European regulators have criticized US ‘incompetence’ over the collapse of Silicon Valley banks -Dlight News

European regulators have criticized US 'incompetence' over the collapse of Silicon Valley banks

Europe’s financial regulators are furious over the handling of the Silicon Valley bank collapse, privately accusing US authorities of tearing up a rule book for failed banks that they helped write.

While the disallowance has yet to be communicated in a formal setting, some of the region’s top policymakers are upset over the decision to cover all depositors at the SVB, fearing it will undermine the globally agreed regime.

A senior eurozone official described his shock at the “complete and utter incompetence” of US authorities, especially after a decade and a half of “long and tedious meetings” with the Americans advocating an end to the bailout.

Europe’s supervisors are particularly angry at the U.S. decision to break its own standard, which guarantees only the first $250,000 of deposits. “Systemic Risk Exception” – Despite claims the California-based lender was too young to face regulations aimed at preventing a repeat of the 2008 global financial crisis.

“This is the US version of the little Venetian banks,” said one French policy expert, referring to US criticism of Europe’s handling of the Monte dei Paschi debacle. “You’re always systemic to somebody.”

“From a financial stability perspective, they really killed a fly with a sledgehammer,” said Nicholas Veron, a regulation expert at the Peterson Institute, a Washington think-tank. Designating the SVB as systemic, Veron added, was a “very questionable” decision that set a dangerous precedent for further bailouts of uninsured deposits.

A former senior UK policymaker who helped negotiate global standards for bank resolution described the SVB handling as a “disaster”.

The 2008 crisis triggered a sea change in how to handle bank collapses, with policymakers meeting frequently at the Basel-based headquarters of the Bank for International Settlements to formulate the regime. Design for Minimize the wider consequences of failures.

Central to those regimes was the imposition of losses on owners, bondholders and other unsecured creditors, including depositors with funds in excess of their country’s guarantee limits.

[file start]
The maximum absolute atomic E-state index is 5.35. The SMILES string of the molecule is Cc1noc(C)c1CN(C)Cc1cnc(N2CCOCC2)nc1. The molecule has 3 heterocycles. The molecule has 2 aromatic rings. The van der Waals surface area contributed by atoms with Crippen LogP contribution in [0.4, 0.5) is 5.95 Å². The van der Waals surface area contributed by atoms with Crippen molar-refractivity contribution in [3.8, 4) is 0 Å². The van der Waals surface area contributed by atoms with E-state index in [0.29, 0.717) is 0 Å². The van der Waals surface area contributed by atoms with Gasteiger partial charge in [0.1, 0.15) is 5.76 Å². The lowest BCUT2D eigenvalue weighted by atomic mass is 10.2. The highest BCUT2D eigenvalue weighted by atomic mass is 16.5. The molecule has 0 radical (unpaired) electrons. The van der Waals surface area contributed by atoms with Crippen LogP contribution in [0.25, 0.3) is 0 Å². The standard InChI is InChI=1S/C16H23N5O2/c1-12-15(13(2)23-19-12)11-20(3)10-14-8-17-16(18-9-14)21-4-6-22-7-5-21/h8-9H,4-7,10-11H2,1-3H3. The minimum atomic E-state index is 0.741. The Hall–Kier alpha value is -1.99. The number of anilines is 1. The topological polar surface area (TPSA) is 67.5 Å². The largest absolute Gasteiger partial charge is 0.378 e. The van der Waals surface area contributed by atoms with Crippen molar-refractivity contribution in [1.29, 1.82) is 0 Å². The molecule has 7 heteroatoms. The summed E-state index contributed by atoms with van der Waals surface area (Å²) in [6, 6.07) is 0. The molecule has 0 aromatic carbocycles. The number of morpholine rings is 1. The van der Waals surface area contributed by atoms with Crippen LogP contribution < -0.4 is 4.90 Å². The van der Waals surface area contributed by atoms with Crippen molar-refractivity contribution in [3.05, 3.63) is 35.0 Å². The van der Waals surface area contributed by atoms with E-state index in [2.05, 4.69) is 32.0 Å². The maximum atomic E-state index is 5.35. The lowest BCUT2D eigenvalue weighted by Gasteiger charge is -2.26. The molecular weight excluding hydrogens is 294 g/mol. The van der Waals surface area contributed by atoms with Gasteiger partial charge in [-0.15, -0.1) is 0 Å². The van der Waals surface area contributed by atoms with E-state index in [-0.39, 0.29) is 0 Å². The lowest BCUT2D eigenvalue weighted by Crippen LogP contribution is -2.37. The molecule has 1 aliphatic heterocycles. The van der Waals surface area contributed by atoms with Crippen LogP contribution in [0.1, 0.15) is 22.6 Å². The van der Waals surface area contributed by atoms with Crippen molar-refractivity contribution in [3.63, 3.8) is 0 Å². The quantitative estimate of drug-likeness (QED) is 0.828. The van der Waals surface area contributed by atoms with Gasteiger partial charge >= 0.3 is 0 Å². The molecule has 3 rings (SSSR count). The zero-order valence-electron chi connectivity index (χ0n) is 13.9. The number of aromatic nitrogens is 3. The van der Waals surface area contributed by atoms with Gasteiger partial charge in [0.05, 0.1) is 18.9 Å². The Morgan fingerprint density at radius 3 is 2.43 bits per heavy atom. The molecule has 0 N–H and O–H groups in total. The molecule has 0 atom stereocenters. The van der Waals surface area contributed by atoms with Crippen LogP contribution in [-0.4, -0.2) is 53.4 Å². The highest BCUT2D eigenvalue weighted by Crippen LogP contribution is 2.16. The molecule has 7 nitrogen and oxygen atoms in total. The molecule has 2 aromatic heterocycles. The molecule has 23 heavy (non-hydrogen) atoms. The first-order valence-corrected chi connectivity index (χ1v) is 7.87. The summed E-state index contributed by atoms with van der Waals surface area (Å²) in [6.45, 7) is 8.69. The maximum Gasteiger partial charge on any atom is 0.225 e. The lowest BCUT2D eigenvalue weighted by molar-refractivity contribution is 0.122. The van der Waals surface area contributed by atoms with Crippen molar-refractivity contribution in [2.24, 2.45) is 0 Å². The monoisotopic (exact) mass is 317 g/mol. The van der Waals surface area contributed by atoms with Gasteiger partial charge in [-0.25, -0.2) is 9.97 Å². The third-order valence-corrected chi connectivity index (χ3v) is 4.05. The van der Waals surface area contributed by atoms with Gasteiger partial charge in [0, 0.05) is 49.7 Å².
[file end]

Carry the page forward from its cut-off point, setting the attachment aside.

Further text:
According to those involved in the negotiations, the US was a major proponent of such policies. However – unlike EU and UK lenders of similar size – US banks with balance sheets below $250bn, including SVB, are considered too small to comply with global standards on capital, liquidity and resolution.

While the Federal Reserve is now considering tougher rules for mid-sized lenders, in 2019 it and the Federal Deposit Insurance Corporation were behind a relaxation of the resolution regime for banks with assets ranging from $50bn to $250bn.

The Systemic Risk Council, a body of former senior regulators, warned Fed Chairman Jay Powell and former FDIC chief Jelena McWilliams opposed the move, saying it was “unclear that all of the affected banking businesses could be resolved in an orderly manner”.

“If ever a major regional bank fails, that uncertainty creates the possibility of authorities resorting to taxpayer bailouts to cover disruptions to the regional and national economy and losses to deposit insurance funds,” the letter, written by the then SRC chairman, said. And Paul Tucker, former deputy governor of the Bank of England, emphasized.

The US has claimed that SVB’s failure would not affect taxpayers because other banks would cover the cost of bailing out uninsured depositors – more than what could be recovered from the lender’s assets.

However, the European regulator said the claim was a “joke” because US banks were likely to pass the costs on to their customers. “At the end of the day, it’s a bailout paid for by ordinary people and it’s a bailout of rich venture capitalists that’s really wrong,” he said.

Despite the lack of formal rejection, the Europeans’ fury is being felt on the other side of the Atlantic.

“The risk to global financial regulatory cooperation is that this episode reinforces lingering suspicions that the US will not follow through on globally agreed reforms when times get tough,” said Matt Swinhart, a former US Treasury official and managing director at Rock Creek Global. Advisors, a consultancy in Washington.

Others, however, are more sympathetic to Washington’s approach, arguing that not fully bailing out depositors would risk broader risk.

“If unsecured depositors are not protected it can erode overall confidence and you can easily infect other banks,” said the eurozone regulator’s head of resolution. “This case seems to be perfect proof of this.”

Additional reporting by Brooke Masters in New York and James Politi and Colby Smith in Washington

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